6. The process of claim 3 wherein said step of reducing the average power is in response to a predetermined slope in the response of the optical detector.
7. A process for controlling a plasma reaction in which RF power is supplied to said reaction, said process comprising the steps of: monitoring a parameter which changes in relation to the progress of said reaction; reducing the average power supplied to said reaction in response to a predetermined change in said parameters; continuing said reaction for a predetermined time after reducing the average power; and terminating said reaction after said predetermined time.
8. A process for controlling the etching reaction of a first layer of material overlying a second layer having an etch rate substantially different from said first layer by selectively controlling the power supplied to said reaction, the process comprising the steps of: monitoring the optical emission emanating from said etching reaction, said emission responsive to the etching of said first layer; detecting a change in said emission, said change indicative that said first layer has been etched through at a first location to expose a portion of said second layer; reducing the average level of said power supplied to said reaction responsive to said change; and completing said reaction at said reduced average level of power.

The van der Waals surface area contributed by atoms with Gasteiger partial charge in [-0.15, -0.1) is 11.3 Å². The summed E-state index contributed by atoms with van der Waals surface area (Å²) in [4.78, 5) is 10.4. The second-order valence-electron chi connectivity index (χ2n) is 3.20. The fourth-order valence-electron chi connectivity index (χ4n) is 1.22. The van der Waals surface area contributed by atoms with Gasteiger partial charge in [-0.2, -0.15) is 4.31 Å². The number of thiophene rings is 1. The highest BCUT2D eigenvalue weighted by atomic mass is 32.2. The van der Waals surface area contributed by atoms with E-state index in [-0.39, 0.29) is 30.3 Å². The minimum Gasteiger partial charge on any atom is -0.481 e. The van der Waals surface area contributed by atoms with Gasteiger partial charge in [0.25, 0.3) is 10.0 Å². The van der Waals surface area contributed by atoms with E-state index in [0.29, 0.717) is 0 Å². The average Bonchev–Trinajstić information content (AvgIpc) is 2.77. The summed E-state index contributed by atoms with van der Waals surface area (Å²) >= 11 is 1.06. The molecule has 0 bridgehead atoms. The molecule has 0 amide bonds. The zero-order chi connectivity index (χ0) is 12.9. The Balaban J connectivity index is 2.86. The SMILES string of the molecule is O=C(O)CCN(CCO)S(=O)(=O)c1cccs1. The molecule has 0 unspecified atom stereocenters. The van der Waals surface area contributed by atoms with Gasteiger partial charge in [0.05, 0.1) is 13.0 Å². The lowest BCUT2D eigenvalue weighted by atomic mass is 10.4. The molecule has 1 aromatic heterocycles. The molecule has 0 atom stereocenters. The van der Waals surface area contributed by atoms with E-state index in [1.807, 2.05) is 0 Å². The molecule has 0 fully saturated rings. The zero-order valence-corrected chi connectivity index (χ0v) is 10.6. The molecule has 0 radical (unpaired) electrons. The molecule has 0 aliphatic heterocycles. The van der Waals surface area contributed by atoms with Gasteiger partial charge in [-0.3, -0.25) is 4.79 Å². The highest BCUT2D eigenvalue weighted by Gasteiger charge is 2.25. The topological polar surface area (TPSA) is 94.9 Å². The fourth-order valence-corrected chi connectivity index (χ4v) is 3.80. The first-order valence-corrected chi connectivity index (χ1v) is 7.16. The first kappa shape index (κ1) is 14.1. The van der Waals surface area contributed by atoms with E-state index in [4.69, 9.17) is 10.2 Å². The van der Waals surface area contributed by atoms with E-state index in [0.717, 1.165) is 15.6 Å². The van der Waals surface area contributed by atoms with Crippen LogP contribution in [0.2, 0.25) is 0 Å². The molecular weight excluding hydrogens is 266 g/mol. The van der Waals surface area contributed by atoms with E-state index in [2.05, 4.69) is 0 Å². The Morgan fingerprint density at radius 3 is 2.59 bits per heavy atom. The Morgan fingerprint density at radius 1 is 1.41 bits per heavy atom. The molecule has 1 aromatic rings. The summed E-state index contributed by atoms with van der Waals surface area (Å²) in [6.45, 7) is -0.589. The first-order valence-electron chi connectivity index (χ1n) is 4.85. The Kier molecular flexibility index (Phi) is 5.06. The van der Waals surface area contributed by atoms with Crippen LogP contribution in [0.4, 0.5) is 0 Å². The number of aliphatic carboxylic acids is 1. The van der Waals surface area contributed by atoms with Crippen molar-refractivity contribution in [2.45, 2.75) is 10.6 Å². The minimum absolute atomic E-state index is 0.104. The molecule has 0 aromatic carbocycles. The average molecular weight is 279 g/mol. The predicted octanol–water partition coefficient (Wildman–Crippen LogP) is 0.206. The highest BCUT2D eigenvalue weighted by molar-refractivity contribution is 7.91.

This invention relates to a process for controlling a reaction, and more particularly to a process for controlling a plasma etching reaction.

Plasma processing is becoming an increasingly important part of manufacturing processes that require etching. This is particularly true in the semiconductor industry where plasma etching is used for removing layers from a semiconductor wafer or for etching patterns in a layer of material overlying a semiconductor wafer. Plasma processing is used to etch precise patterns in layers of polycrystalline silicon, silicon nitride, silicon dioxide, and the like, using a patterned photoresist layer as an etch mask. Plasma processing is also used for stripping photoresist layers, descumming wafers, or other cleaning steps.